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How to derive sine series without Taylor's formula?

  1. Aug 5, 2008 #1
    1. The problem statement
    Derive the sine power series without using Taylor's formula.
     
  2. jcsd
  3. Aug 5, 2008 #2

    HallsofIvy

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  4. Aug 6, 2008 #3
    Well, this is what the question reads. Without using the calculus, is it possible to derive sine power series using geometry, etc.
     
  5. Aug 6, 2008 #4
    I think you need more information. Like what is given because I use the power series as a definition of what sine is. Is this a differential equation problem?
     
  6. Aug 6, 2008 #5

    HallsofIvy

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    My question was really, "why should I do it". As I am sure you are aware, you are expected to try it yourself first and show us what you have done.
     
  7. Aug 6, 2008 #6
    This is the only standalone-statement of the problem. Nothing else is given. No it's not a dfn eqn problem. The question's standard is upto 1st year undergraduate (including Real Analysis) only.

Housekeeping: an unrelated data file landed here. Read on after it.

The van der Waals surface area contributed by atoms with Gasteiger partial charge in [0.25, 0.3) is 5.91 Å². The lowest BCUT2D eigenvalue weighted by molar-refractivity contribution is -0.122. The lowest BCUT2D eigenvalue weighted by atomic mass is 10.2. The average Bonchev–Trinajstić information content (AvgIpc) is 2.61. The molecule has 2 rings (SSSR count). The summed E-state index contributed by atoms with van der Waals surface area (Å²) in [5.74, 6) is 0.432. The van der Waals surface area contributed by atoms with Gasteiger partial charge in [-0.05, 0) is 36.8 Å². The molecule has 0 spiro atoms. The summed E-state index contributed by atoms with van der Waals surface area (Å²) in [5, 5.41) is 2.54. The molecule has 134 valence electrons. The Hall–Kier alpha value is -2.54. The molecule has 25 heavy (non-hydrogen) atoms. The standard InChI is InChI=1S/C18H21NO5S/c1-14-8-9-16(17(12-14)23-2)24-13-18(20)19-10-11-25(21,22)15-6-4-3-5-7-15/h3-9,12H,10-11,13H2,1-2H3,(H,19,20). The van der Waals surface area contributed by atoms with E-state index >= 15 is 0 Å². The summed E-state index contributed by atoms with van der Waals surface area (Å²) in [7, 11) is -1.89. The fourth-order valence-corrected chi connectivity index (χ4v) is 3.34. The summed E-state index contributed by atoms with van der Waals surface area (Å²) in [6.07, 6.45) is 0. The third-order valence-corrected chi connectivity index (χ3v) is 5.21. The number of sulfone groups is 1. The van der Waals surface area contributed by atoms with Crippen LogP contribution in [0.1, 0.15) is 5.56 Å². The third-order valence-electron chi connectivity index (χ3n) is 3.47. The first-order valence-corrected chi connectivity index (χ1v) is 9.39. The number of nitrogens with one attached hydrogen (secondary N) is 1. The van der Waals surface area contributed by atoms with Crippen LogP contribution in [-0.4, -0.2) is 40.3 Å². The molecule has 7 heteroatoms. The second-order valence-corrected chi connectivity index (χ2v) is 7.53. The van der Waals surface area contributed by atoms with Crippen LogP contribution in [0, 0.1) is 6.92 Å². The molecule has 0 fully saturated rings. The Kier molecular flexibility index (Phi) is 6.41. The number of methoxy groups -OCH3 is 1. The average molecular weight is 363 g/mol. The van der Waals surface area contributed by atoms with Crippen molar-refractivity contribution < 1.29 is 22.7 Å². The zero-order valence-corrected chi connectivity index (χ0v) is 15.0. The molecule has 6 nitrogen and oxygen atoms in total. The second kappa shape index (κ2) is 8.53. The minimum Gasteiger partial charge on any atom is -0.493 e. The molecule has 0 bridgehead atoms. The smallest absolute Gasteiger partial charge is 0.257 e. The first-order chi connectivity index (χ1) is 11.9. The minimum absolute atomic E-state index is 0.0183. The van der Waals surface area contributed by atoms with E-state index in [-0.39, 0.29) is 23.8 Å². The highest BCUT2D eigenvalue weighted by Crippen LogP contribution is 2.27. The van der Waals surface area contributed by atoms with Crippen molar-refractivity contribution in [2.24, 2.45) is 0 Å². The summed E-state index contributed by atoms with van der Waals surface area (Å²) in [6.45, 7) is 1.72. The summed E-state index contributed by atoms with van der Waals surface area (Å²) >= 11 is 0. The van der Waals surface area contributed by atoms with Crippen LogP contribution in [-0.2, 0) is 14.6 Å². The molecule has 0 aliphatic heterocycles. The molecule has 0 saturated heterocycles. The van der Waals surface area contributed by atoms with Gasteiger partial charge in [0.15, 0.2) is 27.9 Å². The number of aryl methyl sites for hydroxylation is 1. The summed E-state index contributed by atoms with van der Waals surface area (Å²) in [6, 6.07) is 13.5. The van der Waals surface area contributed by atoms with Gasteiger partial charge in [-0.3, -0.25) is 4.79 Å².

8. Aug 6, 2008 #7
    Well problem is that I've no idea from where to start, my guesses are geometry, complex number or the geometric definition of sine. Actually it's a part of my report, my main subject was Calculus of Kerela(India), the ancient Indian people knew the series without Taylor's formula, so that's what I'm intended to write in my report but it's nowhere on the internet, any suggestions are welcome.
     
  9. Aug 6, 2008 #8

    Dick

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    You got me curious. You just aren't searching the internet widely enough. Add Madhava to your queries. There's plenty of stuff. It looks to me like he and his school invented the concept of a limit, yes, probably couched in a geometric language. But I don't think they did it in any fundamentally different way than it was done two centuries later in the West. As a side note, Archimedes was also doing "method of exhaustion" proofs (i.e. limits) circa 200BC. Interesting subject. Keep researching.
     
  10. Aug 8, 2008 #9

    Gib Z

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    Well I came up with this, but it uses some integral calculus. Should still apply though. It comes up with cosines series as well.

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    Start with the inequality [itex]\sin x \leq x[/itex] for all [itex]x\geq 0[/itex].
    Integrate both sides of the inequality from 0 to some positive value t. Then you should get an inequality for cos t. In turn integrate that between 0 and x, you get one for sine again. You should get what to do now. Formalize the proof with induction and the squeeze theorem to really impress your teacher.
     
    Last edited: Aug 8, 2008
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